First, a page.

What is Enterprise Multiple
Enterprise multiple, also known as the EBITDA multiple, is a ratio used to determine the value of a company. The enterprise multiple looks at a firm in the way a potential acquirer would by considering the company's debt, which other multiples (e.g., price-to-earnings [P/E] ratio) do not include.
Enterprise Multiple: My Favorite Financial Term
BREAKING DOWN Enterprise Multiple
To derive an enterprise multiple, analysts first need to find a company's enterprise value. The way to calculate enterprise value is as follows: (market capitalization) + (value of debt) + (minority interest) + (preferred shares) - (cash and cash equivalents). Then, the enterprise value number is divided by earnings before interest, taxes, depreciation, and amortization (EBITDA):
Implementation of Enterprise Multiples
Investors mainly use a company's enterprise multiple to determine whether a company is undervalued or overvalued. A low ratio indicates that a company might be undervalued and a high ratio indicates that the company might be overvalued.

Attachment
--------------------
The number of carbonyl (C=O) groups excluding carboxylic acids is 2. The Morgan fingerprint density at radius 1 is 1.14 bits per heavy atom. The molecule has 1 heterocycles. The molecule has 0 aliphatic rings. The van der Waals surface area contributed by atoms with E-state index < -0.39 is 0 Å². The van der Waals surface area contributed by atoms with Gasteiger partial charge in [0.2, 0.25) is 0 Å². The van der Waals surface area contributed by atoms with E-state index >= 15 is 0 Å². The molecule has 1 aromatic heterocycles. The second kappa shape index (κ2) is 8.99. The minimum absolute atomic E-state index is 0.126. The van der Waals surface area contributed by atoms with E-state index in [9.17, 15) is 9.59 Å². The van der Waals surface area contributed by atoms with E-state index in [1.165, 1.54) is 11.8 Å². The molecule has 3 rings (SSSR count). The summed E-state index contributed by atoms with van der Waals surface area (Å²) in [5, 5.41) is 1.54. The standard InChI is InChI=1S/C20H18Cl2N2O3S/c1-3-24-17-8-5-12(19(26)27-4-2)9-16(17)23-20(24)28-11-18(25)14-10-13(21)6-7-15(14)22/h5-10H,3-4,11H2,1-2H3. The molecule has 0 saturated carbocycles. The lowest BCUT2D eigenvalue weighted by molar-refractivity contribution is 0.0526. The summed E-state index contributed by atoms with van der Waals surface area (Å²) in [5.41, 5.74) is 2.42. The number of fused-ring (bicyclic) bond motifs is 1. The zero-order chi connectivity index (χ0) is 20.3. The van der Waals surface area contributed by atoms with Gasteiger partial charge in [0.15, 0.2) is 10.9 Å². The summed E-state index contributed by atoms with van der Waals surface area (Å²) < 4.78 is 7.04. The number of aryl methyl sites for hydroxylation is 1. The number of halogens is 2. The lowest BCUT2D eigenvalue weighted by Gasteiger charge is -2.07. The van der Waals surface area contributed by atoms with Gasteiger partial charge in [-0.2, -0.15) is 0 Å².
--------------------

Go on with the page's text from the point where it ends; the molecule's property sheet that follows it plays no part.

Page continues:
An enterprise multiple is useful for transnational comparisons because it ignores the distorting effects of individual countries' taxation policies. It's also used to find attractive takeover candidates since enterprise value includes debt and is a better metric than market cap for mergers and acquisitions (M&A). A company with a low enterprise multiple can be considered as a good takeover candidate.
Enterprise multiples can vary depending on the industry. It is reasonable to expect higher enterprise multiples in high-growth industries (e.g. biotech) and lower multiples in industries with slow growth (e.g. railways).
Example of an Enterprise Multiple
Because the enterprise multiple includes assets, debt and equity in its analysis, a company's enterprise multiple provides an accurate depiction of total business performance. Equity analysts use the enterprise multiple when making investment decisions.
For example, Denbury Resources Inc., a petroleum and natural gas company based in Texas, reported its first-quarter financial performance on June 24, 2016. Denbury Resources had an enterprise value-to-adjusted-EBITA ratio of 5x and a forward enterprise multiple of 13x. Both enterprise multiples were compared to other industry companies with past company multiples. The company's forward enterprise multiple of 13x was more than double the enterprise value from the same period in 2015. Analysts found that the increase was due to an expected decline in the company's EBITDA by 62%.